Ready To Submit your Writing? Get a Submission Tracker

The Sarcastic Muse

Ready To Submit your Writing? Get a Submission TrackerA couple weeks ago, I discussed the importance of getting your work out there, and a couple months ago, I gave some pointers about submitting to literary magazines. Now that I’ve given you the how and why, you’re at the stage where it’s time to start defining your submission plans. What would I suggest?

Make goals

Aim for one hundred rejections. That’s right. This may sound like a glass-is-half-empty kind of approach, but I’ve put a positive twist on it. If you set a goal of one hundred rejections a year, then that means you’ve submitted your work one hundred times. Think about that for a minute.

But if 100 rejections feels like a little too much your first time out, then lower the goal. Either way, make one. Lay out your plan.

Don’t hang your hopes on one piece

The more work you’ve completed and prepped, the…

View original post 464 more words

Want To Be Successful? Fight for Your Writing Rejections

The Sarcastic Muse

As a writer, the worst thing you can do is work in an environment of fear of rejection.
—Carol Leifer

If you’ve sent your work out before, you’re probably familiar with responses like this one: “Thank you for letting us read [insert name of piece here], but . . .”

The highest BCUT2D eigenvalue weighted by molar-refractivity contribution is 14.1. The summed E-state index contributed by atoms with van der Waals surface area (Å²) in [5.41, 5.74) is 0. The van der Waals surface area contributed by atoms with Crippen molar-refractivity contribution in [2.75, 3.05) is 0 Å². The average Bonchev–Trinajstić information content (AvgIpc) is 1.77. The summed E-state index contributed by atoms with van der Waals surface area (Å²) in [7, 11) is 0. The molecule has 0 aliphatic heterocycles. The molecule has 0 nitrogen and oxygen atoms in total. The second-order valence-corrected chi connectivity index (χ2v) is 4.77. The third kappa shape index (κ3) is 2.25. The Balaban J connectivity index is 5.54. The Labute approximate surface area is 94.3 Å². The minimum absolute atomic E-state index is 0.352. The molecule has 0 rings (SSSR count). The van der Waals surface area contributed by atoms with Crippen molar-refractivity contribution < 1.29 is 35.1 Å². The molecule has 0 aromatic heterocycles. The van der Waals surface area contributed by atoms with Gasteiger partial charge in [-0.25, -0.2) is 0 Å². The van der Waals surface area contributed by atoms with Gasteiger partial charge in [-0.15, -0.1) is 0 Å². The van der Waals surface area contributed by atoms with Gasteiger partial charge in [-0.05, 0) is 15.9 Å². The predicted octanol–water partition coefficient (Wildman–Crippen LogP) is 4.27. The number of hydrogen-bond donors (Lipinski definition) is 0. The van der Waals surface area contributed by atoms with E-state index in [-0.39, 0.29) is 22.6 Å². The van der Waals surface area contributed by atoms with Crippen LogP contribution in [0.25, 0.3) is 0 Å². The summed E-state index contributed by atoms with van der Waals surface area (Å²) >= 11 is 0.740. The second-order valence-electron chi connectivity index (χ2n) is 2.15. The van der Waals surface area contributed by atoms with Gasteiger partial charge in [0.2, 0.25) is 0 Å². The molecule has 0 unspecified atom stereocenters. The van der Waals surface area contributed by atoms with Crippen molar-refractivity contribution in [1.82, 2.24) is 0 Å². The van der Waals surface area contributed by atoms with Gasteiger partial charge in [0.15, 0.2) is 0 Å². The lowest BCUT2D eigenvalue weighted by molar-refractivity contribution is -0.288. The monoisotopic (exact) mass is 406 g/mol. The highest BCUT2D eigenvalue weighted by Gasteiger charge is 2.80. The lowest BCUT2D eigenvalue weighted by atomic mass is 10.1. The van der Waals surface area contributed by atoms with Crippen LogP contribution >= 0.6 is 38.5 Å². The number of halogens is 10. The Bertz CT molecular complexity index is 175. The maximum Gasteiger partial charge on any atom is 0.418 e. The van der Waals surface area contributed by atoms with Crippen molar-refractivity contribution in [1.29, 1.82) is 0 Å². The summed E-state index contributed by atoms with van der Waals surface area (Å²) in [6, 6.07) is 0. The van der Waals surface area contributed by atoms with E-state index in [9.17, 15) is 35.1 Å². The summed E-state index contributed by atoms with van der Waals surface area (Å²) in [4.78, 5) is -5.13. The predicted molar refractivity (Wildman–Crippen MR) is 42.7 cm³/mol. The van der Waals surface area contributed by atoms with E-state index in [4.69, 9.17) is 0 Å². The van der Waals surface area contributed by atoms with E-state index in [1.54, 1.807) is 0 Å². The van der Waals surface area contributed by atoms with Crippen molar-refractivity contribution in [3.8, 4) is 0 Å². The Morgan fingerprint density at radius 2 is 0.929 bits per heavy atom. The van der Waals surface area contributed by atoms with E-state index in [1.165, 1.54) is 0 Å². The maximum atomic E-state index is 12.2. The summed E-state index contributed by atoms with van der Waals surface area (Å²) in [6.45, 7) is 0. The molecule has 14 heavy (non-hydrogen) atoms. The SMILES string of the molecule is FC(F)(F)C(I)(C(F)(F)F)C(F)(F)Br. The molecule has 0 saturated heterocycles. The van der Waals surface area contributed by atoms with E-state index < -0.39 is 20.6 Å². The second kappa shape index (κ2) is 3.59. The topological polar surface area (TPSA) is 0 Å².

Ah, the dreaded “but.” A writer’s worst enemy.

Or is it?

Each time we let our work leave the nest, there’s a niggling worry that our poor words may not remember howWant To Be Successful? Fight for Your Writing Rejections to fly. We’re afraid they’ll flop into a broken, wingless mess. We’re afraid someone will tell us we’re not good enough. Sometimes this fear is so great that we don’t send anything out at all. We condemn our work before it’s even had a shot.

It’s all too easy to get emotional about rejections — to make excuses: “Oh, the subject I’ve written about is too ‘out there.’…

View original post 441 more words

Things To Know If You Want To Publish in Literary Magazines

The Sarcastic Muse

OLYMPUS DIGITAL CAMERAI’ll start this off by saying: I am not a master of getting published in literary magazines. Rather it’s probably more accurate to say that I’m an expert in getting rejected by them. But there are a few things I’ve learned along the way that may be of use to you—whether you’re a literary writer or a genre writer or somewhere in between. Reading the fine print, familiarizing yourself with your chosen venue of publication, drafting cover and query letters—all of these things will bring you one step closer to seeing your name in print.

And besides, there are a ton of opportunities out there for writers—you just need to know where to look.

Cover Letters

Most literary journals require a cover letter. I’ve noticed that some of the speculative fiction magazines are more lenient about this, but as a habit, I send them one, too. Cover letters are not…

View original post 531 more words